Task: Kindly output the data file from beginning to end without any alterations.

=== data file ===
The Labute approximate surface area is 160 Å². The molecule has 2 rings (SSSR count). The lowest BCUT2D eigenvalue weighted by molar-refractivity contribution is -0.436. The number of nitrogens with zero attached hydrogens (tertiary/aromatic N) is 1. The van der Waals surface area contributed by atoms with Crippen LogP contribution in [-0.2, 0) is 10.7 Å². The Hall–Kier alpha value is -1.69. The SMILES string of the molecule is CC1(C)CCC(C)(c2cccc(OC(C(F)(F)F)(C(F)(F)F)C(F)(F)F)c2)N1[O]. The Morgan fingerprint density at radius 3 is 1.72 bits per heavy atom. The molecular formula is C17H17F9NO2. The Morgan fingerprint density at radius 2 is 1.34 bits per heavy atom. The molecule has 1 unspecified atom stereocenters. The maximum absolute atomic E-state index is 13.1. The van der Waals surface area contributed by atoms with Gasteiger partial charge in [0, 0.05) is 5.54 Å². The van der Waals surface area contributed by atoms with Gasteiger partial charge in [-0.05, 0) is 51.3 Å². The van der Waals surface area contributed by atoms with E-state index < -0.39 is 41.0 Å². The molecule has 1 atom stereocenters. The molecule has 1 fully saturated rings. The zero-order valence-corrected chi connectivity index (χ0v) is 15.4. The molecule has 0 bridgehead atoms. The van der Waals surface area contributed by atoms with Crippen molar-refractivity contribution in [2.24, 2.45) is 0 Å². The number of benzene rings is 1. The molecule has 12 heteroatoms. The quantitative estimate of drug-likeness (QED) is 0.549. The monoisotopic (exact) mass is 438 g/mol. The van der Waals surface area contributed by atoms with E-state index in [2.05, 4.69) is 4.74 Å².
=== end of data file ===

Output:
The Labute approximate surface area is 160 Å². The molecule has 2 rings (SSSR count). The lowest BCUT2D eigenvalue weighted by molar-refractivity contribution is -0.436. The number of nitrogens with zero attached hydrogens (tertiary/aromatic N) is 1. The van der Waals surface area contributed by atoms with Crippen LogP contribution in [-0.2, 0) is 10.7 Å². The Hall–Kier alpha value is -1.69. The SMILES string of the molecule is CC1(C)CCC(C)(c2cccc(OC(C(F)(F)F)(C(F)(F)F)C(F)(F)F)c2)N1[O]. The Morgan fingerprint density at radius 3 is 1.72 bits per heavy atom. The molecular formula is C17H17F9NO2. The Morgan fingerprint density at radius 2 is 1.34 bits per heavy atom. The molecule has 1 unspecified atom stereocenters. The maximum absolute atomic E-state index is 13.1. The van der Waals surface area contributed by atoms with Gasteiger partial charge in [0, 0.05) is 5.54 Å². The van der Waals surface area contributed by atoms with Gasteiger partial charge in [-0.05, 0) is 51.3 Å². The van der Waals surface area contributed by atoms with E-state index < -0.39 is 41.0 Å². The molecule has 1 atom stereocenters. The molecule has 1 fully saturated rings. The zero-order valence-corrected chi connectivity index (χ0v) is 15.4. The molecule has 0 bridgehead atoms. The van der Waals surface area contributed by atoms with Crippen molar-refractivity contribution in [2.24, 2.45) is 0 Å². The number of benzene rings is 1. The molecule has 12 heteroatoms. The quantitative estimate of drug-likeness (QED) is 0.549. The monoisotopic (exact) mass is 438 g/mol. The van der Waals surface area contributed by atoms with E-state index in [2.05, 4.69) is 4.74 Å².